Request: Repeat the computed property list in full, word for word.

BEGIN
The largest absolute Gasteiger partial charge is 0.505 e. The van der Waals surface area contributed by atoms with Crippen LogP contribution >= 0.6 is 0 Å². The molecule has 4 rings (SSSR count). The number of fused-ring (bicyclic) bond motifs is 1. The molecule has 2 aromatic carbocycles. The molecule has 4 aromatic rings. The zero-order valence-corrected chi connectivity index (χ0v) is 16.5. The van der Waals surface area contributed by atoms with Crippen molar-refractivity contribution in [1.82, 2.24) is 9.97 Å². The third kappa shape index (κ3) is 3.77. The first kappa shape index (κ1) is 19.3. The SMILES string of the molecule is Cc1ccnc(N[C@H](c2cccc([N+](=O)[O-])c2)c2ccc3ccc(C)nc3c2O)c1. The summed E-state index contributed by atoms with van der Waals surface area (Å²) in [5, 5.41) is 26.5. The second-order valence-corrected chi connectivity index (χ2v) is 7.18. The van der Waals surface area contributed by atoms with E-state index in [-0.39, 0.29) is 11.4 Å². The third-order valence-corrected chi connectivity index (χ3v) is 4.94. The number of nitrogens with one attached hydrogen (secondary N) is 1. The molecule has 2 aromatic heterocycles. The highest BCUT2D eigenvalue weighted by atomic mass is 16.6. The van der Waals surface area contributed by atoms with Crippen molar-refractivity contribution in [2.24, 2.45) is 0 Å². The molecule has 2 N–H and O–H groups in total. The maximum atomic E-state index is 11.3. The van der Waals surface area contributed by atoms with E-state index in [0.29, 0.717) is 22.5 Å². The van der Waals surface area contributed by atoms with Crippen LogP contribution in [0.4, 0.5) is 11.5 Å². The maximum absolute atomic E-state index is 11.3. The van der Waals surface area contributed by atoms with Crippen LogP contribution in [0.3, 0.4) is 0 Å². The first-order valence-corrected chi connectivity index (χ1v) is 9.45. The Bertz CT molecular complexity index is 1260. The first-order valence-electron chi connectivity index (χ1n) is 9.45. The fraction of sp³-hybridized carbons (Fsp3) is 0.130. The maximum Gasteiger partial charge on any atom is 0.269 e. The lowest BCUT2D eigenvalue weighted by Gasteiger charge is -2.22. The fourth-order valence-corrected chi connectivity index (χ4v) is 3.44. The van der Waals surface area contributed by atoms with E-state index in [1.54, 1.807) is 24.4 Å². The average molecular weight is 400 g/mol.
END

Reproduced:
The largest absolute Gasteiger partial charge is 0.505 e. The van der Waals surface area contributed by atoms with Crippen LogP contribution >= 0.6 is 0 Å². The molecule has 4 rings (SSSR count). The number of fused-ring (bicyclic) bond motifs is 1. The molecule has 2 aromatic carbocycles. The molecule has 4 aromatic rings. The zero-order valence-corrected chi connectivity index (χ0v) is 16.5. The van der Waals surface area contributed by atoms with Crippen molar-refractivity contribution in [1.82, 2.24) is 9.97 Å². The third kappa shape index (κ3) is 3.77. The first kappa shape index (κ1) is 19.3. The SMILES string of the molecule is Cc1ccnc(N[C@H](c2cccc([N+](=O)[O-])c2)c2ccc3ccc(C)nc3c2O)c1. The summed E-state index contributed by atoms with van der Waals surface area (Å²) in [5, 5.41) is 26.5. The second-order valence-corrected chi connectivity index (χ2v) is 7.18. The van der Waals surface area contributed by atoms with E-state index in [-0.39, 0.29) is 11.4 Å². The third-order valence-corrected chi connectivity index (χ3v) is 4.94. The number of nitrogens with one attached hydrogen (secondary N) is 1. The molecule has 2 aromatic heterocycles. The highest BCUT2D eigenvalue weighted by atomic mass is 16.6. The van der Waals surface area contributed by atoms with Crippen molar-refractivity contribution in [2.24, 2.45) is 0 Å². The molecule has 2 N–H and O–H groups in total. The maximum atomic E-state index is 11.3. The van der Waals surface area contributed by atoms with E-state index in [0.29, 0.717) is 22.5 Å². The van der Waals surface area contributed by atoms with Crippen LogP contribution in [0.4, 0.5) is 11.5 Å². The maximum absolute atomic E-state index is 11.3. The van der Waals surface area contributed by atoms with Crippen LogP contribution in [0.3, 0.4) is 0 Å². The first-order valence-corrected chi connectivity index (χ1v) is 9.45. The Bertz CT molecular complexity index is 1260. The first-order valence-electron chi connectivity index (χ1n) is 9.45. The fraction of sp³-hybridized carbons (Fsp3) is 0.130. The maximum Gasteiger partial charge on any atom is 0.269 e. The lowest BCUT2D eigenvalue weighted by Gasteiger charge is -2.22. The fourth-order valence-corrected chi connectivity index (χ4v) is 3.44. The van der Waals surface area contributed by atoms with E-state index in [1.54, 1.807) is 24.4 Å². The average molecular weight is 400 g/mol.